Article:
An algorithm for testing the true cost of human and automated testing

The webinar; and an algorithm

Over the last few months, we've been thinking hard about automated testing and the place of manual testing alongside it. In the last few days, buddyworks launched an amazing webinar featuring our senior developer Karol Toplolski where he set out one algorithm we've come to to help businesses identify what they should test manually and what they should automate.

You can view the buddyworks webinar here.


Why do businesses believe they will automate so many tests?

In TestRail’s first annual survey in 2018, businesses set out their plans for test automation. The 6,000 respondents automated 42% of their tests and planned to automate a further 21% next year. 

But they didn’t. In the 2019 survey, the same 42% of tests were automated, and this time, businesses said they would automate 61% in 2020. By the most recent survey in 2021, just 38% of tests were automated. By now, the pattern is consistent. Businesses systematically overestimate the amount they will automate. 

But why?

Why do businesses want to automate tests? 

Teams tend to like the idea of automating tests. That’s because:

  • You can run automated tests whenever you like
  • Automated tests return instantly 
  • Automation is theoretically a one-time investment, making it cheaper to automate over the long term

And then together these factors lead to even better second-order effects: 

  • You can remove bottleneck slowing down your releases if your tests are instant 
  • You can improve your DORA metrics as you measure your progress 

But the reality of testing difficulty belies this. We ran a survey during a separate webinar about the top reasons businesses don’t automate more tests. The top result (28%) of respondents cited flaky tests. The second result (26%) is not enough time.

Typically, flaky tests (28%) are a result of automated tests written for a volatile part of the product. They break as the product changes or iterates, meaning that automated test pools “decay” when built prematurely. A decaying or flaky test set requires devs to remember which tests they think they trust, meaning that information your business relies on to work is not in centralised systems but in the heads of individuals who may leave or forget. Having a trustworthy pool of automated tests guarantees the quality of your product, which is why we recommend a few rounds of manual testing before automating a test for a workflow. We can think of flaky tests as the time cost of maintaining tests.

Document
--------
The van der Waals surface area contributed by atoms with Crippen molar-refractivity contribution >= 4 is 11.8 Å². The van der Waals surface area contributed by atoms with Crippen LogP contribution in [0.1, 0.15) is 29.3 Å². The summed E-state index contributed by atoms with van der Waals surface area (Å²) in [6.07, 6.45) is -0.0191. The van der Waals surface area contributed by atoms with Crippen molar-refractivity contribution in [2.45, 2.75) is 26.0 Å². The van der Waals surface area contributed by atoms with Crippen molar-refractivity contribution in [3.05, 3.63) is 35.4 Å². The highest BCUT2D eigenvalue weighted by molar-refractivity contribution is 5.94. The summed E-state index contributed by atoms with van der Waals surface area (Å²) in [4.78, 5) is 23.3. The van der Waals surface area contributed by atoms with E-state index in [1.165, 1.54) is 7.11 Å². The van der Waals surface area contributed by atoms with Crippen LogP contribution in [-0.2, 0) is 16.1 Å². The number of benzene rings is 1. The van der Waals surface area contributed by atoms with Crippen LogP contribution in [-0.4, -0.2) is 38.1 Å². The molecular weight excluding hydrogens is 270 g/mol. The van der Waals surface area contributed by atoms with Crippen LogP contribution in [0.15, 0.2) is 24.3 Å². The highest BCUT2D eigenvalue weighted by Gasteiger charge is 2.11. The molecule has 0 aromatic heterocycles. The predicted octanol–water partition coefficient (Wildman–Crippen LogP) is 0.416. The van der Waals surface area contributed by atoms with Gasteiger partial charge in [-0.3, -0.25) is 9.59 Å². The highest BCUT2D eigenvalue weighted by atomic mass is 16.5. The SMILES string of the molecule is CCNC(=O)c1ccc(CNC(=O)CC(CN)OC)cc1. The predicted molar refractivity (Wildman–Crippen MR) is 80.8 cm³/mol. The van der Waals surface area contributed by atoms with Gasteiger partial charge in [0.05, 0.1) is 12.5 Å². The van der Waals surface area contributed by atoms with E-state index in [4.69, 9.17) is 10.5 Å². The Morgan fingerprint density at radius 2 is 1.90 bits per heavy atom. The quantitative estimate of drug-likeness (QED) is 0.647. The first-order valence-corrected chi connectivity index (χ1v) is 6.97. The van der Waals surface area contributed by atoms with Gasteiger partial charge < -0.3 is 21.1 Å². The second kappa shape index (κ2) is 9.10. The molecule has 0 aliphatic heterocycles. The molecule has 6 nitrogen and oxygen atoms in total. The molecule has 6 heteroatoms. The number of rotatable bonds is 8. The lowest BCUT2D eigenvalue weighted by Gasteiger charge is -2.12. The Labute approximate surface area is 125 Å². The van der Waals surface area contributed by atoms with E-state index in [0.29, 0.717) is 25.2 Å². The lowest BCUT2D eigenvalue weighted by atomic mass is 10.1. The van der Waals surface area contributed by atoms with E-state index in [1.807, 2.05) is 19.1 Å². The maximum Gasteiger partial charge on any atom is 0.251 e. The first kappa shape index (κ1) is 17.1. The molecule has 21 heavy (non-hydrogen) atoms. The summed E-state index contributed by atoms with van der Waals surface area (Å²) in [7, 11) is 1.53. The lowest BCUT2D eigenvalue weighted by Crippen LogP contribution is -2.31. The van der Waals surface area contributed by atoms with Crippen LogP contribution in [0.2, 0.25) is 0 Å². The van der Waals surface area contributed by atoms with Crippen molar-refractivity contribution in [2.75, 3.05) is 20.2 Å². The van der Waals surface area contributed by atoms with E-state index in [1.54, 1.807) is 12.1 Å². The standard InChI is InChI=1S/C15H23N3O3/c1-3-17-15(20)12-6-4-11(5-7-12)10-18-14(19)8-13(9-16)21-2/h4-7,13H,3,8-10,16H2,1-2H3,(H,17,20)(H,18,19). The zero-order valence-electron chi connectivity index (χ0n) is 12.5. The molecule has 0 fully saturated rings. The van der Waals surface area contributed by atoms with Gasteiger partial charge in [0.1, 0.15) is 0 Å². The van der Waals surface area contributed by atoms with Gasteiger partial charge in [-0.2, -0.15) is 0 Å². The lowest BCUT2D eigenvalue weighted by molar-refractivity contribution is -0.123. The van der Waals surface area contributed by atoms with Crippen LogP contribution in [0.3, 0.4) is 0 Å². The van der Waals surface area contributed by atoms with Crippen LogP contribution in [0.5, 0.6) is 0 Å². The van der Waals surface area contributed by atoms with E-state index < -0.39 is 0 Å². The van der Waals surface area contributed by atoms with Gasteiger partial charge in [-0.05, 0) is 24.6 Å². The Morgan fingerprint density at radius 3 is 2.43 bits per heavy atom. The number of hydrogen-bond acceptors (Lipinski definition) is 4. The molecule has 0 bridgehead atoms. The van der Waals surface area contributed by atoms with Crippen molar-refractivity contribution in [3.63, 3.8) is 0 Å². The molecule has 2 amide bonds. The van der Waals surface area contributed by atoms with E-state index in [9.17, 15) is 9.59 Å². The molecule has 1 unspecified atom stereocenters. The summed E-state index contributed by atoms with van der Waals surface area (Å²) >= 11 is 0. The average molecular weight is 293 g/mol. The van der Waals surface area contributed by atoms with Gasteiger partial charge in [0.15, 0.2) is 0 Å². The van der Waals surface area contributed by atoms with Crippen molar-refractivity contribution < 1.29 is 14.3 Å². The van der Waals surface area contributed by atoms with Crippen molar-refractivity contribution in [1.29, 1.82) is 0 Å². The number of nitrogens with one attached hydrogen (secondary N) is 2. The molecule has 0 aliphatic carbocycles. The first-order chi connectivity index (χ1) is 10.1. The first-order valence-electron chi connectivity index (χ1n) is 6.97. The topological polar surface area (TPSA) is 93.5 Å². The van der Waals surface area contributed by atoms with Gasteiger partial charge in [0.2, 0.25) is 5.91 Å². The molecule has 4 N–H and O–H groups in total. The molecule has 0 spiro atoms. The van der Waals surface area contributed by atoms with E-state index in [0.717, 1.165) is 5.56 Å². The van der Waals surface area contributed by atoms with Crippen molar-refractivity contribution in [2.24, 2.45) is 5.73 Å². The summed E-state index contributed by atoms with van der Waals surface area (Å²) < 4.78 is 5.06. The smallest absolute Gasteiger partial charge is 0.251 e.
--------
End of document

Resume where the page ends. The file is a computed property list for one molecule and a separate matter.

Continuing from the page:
“Not enough time” (26%) is more straightforward reason that businesses don’t automate more. But it’s also interesting to look at the vicious cycles that can affect time: poorly written code, or failure to estimate testing workload, can delay automation targets, which in turn create more work. We think of this as the time cost of building tests.


What’s the equation to calculate whether a manual or automated test is better?

ST + (ET x N) = the true time cost of testing

You can check this for automated and manual tests to identify whether it’s cheaper for your business to execute a test manually or to automate it. 

ET is the execution time. We know that automation is much faster here, and it’s the main metric businesses focus on when they want to automate all their tests. For Global App Testing, we offer 4-6 hour test turnaround with real time results. Tests land in tester inboxes straight away, so in many cases the first results come through much faster.

ST is the setup time including any maintenance time investment. It takes more time to automate a test script than it does to quickly test something or to send it to a crowdtester like Global App Testing. Setup time is also the second barrier to setting up tests, so it’s worth running this algorithm twice – one to add up which is more expensive, and one with adapted algebra to calculate the maximum time your business can invest in one go. 

N is the number of times a test will be used before it flakes. It’s great that execution on an automated test is very rapid; but the saving is immense on a test used 1000s of times. If the test will be used twice before it flakes, the return is less impressive.

A final note is to ensure you know what you’re optimizing for. Is time or money more important? The labour costs of the individuals setting up the automated test (developers) versus the labour costs of individuals executing tests (global QA professionals) could be different; and try running this algorithm with both units plugged in. 


Where can I watch the webinar? 

You can watch it below.

Watch the buddy works webinar